Busoni was one of the most
important musicians of his generation: as composer, pianist,
theorist, writer and teacher. He was among the finest pianists
of a period rich in fine pianists, and his compositions for
his own instrument inevitably lie at the centre of his creative
In 1907 he composed his collection
of Seven Elegies (1907), claiming that they represented an important
milestone in his development as a musician. Stylistically they
reflect his creative preoccupations, with complex harmony, rich
contrapuntal textures and expressive chromatic harmonies. Each
of these pieces is a veritable tone poem along the lines established
by Franz Liszt a generation before, and in several cases the
point of reference is the Lutheran chorales which so often inspired
Busoni’s favourite composer, Johann Sebastian Bach. Busoni explained: ‘I have expressed the
very essence of myself in these Elegies. My intention is not
to overthrow something existing, but rather to recreate something
Pöntinen’s CPO recital begins with
the Elegies and is dominated by them. And rightly so, for this
is important music by a master pianist-composer. Each of these
pieces shares a common agenda yet has its own distinctive personality.
Pöntinen knows and understands this.
His playing is sensitive and strong, and the CPO recording supports
his attention to detail with good, clear sound. The ongoing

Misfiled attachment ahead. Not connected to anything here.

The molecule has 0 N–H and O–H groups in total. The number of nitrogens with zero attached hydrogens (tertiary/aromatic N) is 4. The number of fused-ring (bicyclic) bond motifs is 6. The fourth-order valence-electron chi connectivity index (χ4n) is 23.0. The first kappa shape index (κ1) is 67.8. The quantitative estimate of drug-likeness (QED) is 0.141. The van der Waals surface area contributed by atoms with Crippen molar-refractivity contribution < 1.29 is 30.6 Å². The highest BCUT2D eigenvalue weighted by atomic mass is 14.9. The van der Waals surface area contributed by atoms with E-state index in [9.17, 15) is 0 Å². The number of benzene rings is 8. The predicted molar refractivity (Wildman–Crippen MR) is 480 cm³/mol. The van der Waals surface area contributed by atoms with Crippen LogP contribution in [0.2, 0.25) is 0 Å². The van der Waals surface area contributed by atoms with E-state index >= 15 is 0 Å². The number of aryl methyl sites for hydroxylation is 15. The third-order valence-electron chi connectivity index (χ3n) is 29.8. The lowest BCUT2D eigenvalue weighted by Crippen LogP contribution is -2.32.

project of the talented British pianist Paul Lewis (for Harmonia
Mundi) will offer a fierce rival,
but Pöntinen remains very satisfying, supported by excellent and
other items are, on the whole, rather slighter. The exception
is the Prelude and Fugue, work of towering virtuosity, and again
inspired by the example of Bach. Conceived as part of a larger
project, this piece stands magnificently on its own, the most
powerfully extrovert music on this disc. Not that the other
items are negligible. The Seven Short Pieces are contemporary
with the Prelude and Fugue, forming part of Busoni’s Klavier-übung
(Keyboard Practice), a veritable opus summus.
In that sense the self-effacing title is a little misleading,
for while none of the pieces extend to a lengthy span, their
implications can be greater than their size. That is the challenge
facing the performer, and it is a challenge that Pöntinen, as by now we might expect, can meet.
remaining item is more of a trifle, the infectious Perpetuum
Mobile of 1921. Interestingly, this is practically contemporary
with Poulenc’s Mouvements Perpetuelles, though the style is rather different.